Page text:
24 24 Slide © 2005 Thomson/South-Western Example: Frank’s Fine Floats n Latest Start and Finish Times Start Finish B 3 D 3 A 3 C 2 G 6 F 3 H 2 E

25 25 Slide © 2005 Thomson/South-Western Determining the Critical Path n Step 3: Calculate the slack time for each activity by: Slack = (Latest Start) - (Earliest Start), or Slack = (Latest Start) - (Earliest Start), or = (Latest Finish) - (Earliest Finish). = (Latest Finish) - (Earliest Finish).

26 26 Slide © 2005 Thomson/South-Western Example: Frank’s Fine Floats n Activity Slack Time Activity ES EF LS LF Slack Activity ES EF LS LF Slack A (critical) A (critical) B B C (critical) C (critical) D D E (critical) E (critical) F F G (critical) G (critical) H H

27 27 Slide © 2005 Thomson/South-Western n Determining the Critical Path A critical path is a path of activities, from the Start node to the Finish node, with 0 slack times. A critical path is a path of activities, from the Start node to the Finish node, with 0 slack times. Critical Path: A – C – E – G Critical Path: A – C – E – G The project completion time equals the maximum of the activities’ earliest finish times. The project completion time equals the maximum of the activities’ earliest finish times. Project Completion Time: 18 days Project Completion Time: 18 days Example: Frank’s Fine Floats

28 28 Slide © 2005 Thomson/South-Western Example: Frank’s Fine Floats n Critical Path Start Finish B 3 D 3 A 3 C 2 G 6 F 3 H 2 E

29 29 Slide © 2005 Thomson/South-Western n In the three-time estimate approach, the time to complete an activity is assumed to follow a Beta distribution. n An activity’s mean completion time is: t = ( a + 4 m + b )/6 t = ( a + 4 m + b )/6 a = the optimistic completion time estimate a = the optimistic completion time estimate b = the pessimistic completion time estimate b = the pessimistic completion time estimate m = the most likely completion time estimate m = the most likely completion time estimate Uncertain Activity Times

30 30 Slide © 2005 Thomson/South-Western n An activity’s completion time variance is:  2 = (( b - a )/6) 2  2 = (( b - a )/6) 2 a = the optimistic completion time estimate a = the optimistic completion time estimate b = the pessimistic completion time estimate b = the pessimistic completion time estimate m = the most likely completion time estimate m = the most likely completion time estimate Uncertain Activity Times

31 31 Slide © 2005 Thomson/South-Western Uncertain Activity Times n In the three-time estimate approach, the critical path is determined as if the mean times for the activities were fixed times. n The overall project completion time is assumed to have a normal distribution with mean equal to the sum of the means along the critical path and variance equal to the sum of the variances along the critical path.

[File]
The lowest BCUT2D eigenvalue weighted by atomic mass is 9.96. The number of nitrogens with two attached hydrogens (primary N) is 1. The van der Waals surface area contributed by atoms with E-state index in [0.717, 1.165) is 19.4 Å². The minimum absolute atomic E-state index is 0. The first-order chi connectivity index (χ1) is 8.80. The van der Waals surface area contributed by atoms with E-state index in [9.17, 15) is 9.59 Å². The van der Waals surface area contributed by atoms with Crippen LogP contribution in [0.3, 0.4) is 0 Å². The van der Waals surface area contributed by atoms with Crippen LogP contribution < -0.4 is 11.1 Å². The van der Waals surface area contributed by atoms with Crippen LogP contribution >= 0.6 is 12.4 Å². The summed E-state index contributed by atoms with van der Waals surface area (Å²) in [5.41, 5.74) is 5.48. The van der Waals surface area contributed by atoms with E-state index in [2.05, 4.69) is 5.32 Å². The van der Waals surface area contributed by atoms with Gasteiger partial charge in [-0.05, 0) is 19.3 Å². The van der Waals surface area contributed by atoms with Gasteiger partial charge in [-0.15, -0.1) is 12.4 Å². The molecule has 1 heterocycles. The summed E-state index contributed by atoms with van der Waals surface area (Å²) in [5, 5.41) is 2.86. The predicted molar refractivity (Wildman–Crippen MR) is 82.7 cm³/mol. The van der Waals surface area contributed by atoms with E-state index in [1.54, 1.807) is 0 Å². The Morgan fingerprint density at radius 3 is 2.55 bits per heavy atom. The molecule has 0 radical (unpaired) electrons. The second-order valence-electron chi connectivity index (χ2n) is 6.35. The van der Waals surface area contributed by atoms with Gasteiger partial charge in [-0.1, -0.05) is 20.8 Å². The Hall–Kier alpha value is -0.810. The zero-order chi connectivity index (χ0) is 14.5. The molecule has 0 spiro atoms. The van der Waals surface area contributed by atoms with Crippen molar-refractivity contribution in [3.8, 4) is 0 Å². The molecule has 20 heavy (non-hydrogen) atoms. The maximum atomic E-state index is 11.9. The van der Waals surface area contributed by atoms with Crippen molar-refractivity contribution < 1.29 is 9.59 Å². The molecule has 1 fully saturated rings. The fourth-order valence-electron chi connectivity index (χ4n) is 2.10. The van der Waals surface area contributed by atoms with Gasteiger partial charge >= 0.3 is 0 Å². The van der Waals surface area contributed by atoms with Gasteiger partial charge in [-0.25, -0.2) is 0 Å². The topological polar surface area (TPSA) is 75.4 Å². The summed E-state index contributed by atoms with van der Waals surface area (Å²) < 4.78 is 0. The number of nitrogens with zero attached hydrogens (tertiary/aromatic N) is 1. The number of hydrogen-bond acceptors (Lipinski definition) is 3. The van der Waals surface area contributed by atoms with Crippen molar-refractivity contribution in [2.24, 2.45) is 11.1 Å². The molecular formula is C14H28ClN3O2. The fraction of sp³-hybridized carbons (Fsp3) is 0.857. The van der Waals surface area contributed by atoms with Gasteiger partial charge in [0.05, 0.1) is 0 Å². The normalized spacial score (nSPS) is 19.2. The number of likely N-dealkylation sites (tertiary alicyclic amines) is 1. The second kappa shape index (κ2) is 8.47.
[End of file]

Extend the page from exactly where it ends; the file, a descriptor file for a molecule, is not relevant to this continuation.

32 32 Slide © 2005 Thomson/South-Western Example: ABC Associates n Consider the following project: Immed. Optimistic Most Likely Pessimistic Immed. Optimistic Most Likely Pessimistic Activity Predec. Time (Hr.) Time (Hr.) Time (Hr.) Activity Predec. Time (Hr.) Time (Hr.) Time (Hr.) A A B B C A C A D A D A E A E A F B,C F B,C G B,C G B,C H E,F H E,F I E,F I E,F J D,H J D,H K G,I K G,I 3 5 7

33 33 Slide © 2005 Thomson/South-Western Example: ABC Associates n Project Network

34 34 Slide © 2005 Thomson/South-Western Example: ABC Associates n Activity Expected Times and Variances t = ( a + 4 m + b )/6  2 = (( b - a )/6) 2 t = ( a + 4 m + b )/6  2 = (( b - a )/6) 2 Activity Expected Time Variance A 6 4/9 A 6 4/9 B 4 4/9 B 4 4/9 C 3 0 C 3 0 D 5 1/9 D 5 1/9 E 1 1/36 E 1 1/36 F 4 1/9 F 4 1/9 G 2 4/9 G 2 4/9 H 6 1/9 H 6 1/9 I 5 1 I 5 1 J 3 1/9 J 3 1/9 K 5 4/9 K 5 4/9

35 35 Slide © 2005 Thomson/South-Western Example: ABC Associates n Earliest/Latest Times and Slack Activity ES EF LS LF Slack A * A * B B C * C * D D E E F * F * G G H H I * I * J J K * K *

36 36 Slide © 2005 Thomson/South-Western n Determining the Critical Path A critical path is a path of activities, from the Start node to the Finish node, with 0 slack times. A critical path is a path of activities, from the Start node to the Finish node, with 0 slack times. Critical Path: A – C – F – I – K Critical Path: A – C – F – I – K The project completion time equals the maximum of the activities’ earliest finish times. The project completion time equals the maximum of the activities’ earliest finish times. Project Completion Time: 23 hours Project Completion Time: 23 hours Example: ABC Associates

37 37 Slide © 2005 Thomson/South-Western Example: ABC Associates n Critical Path (A-C-F-I-K)